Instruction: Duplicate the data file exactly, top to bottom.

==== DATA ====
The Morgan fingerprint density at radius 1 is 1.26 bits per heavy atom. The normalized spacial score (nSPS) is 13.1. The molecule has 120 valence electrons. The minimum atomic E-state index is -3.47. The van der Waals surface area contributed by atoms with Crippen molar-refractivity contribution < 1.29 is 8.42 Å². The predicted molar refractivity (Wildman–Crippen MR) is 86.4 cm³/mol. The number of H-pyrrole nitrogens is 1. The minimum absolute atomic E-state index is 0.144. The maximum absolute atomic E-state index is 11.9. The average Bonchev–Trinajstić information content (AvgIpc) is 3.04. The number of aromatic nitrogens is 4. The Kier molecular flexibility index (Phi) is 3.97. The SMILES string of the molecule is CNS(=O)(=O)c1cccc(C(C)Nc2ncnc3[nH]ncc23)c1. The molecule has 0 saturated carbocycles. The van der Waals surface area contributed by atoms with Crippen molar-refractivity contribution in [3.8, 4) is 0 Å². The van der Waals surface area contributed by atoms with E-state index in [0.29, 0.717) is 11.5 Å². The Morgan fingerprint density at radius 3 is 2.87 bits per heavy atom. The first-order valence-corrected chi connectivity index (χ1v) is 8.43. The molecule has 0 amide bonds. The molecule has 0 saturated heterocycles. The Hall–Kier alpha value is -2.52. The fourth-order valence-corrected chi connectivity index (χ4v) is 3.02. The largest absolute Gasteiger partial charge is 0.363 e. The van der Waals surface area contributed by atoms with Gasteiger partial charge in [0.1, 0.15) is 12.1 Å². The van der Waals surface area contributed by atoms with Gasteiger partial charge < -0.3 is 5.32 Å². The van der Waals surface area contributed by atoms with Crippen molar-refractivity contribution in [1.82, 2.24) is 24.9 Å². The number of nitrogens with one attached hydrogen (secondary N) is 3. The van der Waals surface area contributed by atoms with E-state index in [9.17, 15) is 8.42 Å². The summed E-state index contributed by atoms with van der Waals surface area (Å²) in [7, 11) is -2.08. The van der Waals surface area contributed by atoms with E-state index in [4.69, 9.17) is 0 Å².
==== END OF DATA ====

The Morgan fingerprint density at radius 1 is 1.26 bits per heavy atom. The normalized spacial score (nSPS) is 13.1. The molecule has 120 valence electrons. The minimum atomic E-state index is -3.47. The van der Waals surface area contributed by atoms with Crippen molar-refractivity contribution < 1.29 is 8.42 Å². The predicted molar refractivity (Wildman–Crippen MR) is 86.4 cm³/mol. The number of H-pyrrole nitrogens is 1. The minimum absolute atomic E-state index is 0.144. The maximum absolute atomic E-state index is 11.9. The average Bonchev–Trinajstić information content (AvgIpc) is 3.04. The number of aromatic nitrogens is 4. The Kier molecular flexibility index (Phi) is 3.97. The SMILES string of the molecule is CNS(=O)(=O)c1cccc(C(C)Nc2ncnc3[nH]ncc23)c1. The molecule has 0 saturated carbocycles. The van der Waals surface area contributed by atoms with Crippen molar-refractivity contribution in [3.8, 4) is 0 Å². The van der Waals surface area contributed by atoms with E-state index in [0.29, 0.717) is 11.5 Å². The Morgan fingerprint density at radius 3 is 2.87 bits per heavy atom. The first-order valence-corrected chi connectivity index (χ1v) is 8.43. The molecule has 0 amide bonds. The molecule has 0 saturated heterocycles. The Hall–Kier alpha value is -2.52. The fourth-order valence-corrected chi connectivity index (χ4v) is 3.02. The largest absolute Gasteiger partial charge is 0.363 e. The van der Waals surface area contributed by atoms with Gasteiger partial charge in [0.1, 0.15) is 12.1 Å². The van der Waals surface area contributed by atoms with Gasteiger partial charge < -0.3 is 5.32 Å². The van der Waals surface area contributed by atoms with Crippen molar-refractivity contribution in [1.82, 2.24) is 24.9 Å². The number of nitrogens with one attached hydrogen (secondary N) is 3. The van der Waals surface area contributed by atoms with E-state index in [9.17, 15) is 8.42 Å². The summed E-state index contributed by atoms with van der Waals surface area (Å²) in [7, 11) is -2.08. The van der Waals surface area contributed by atoms with E-state index in [4.69, 9.17) is 0 Å².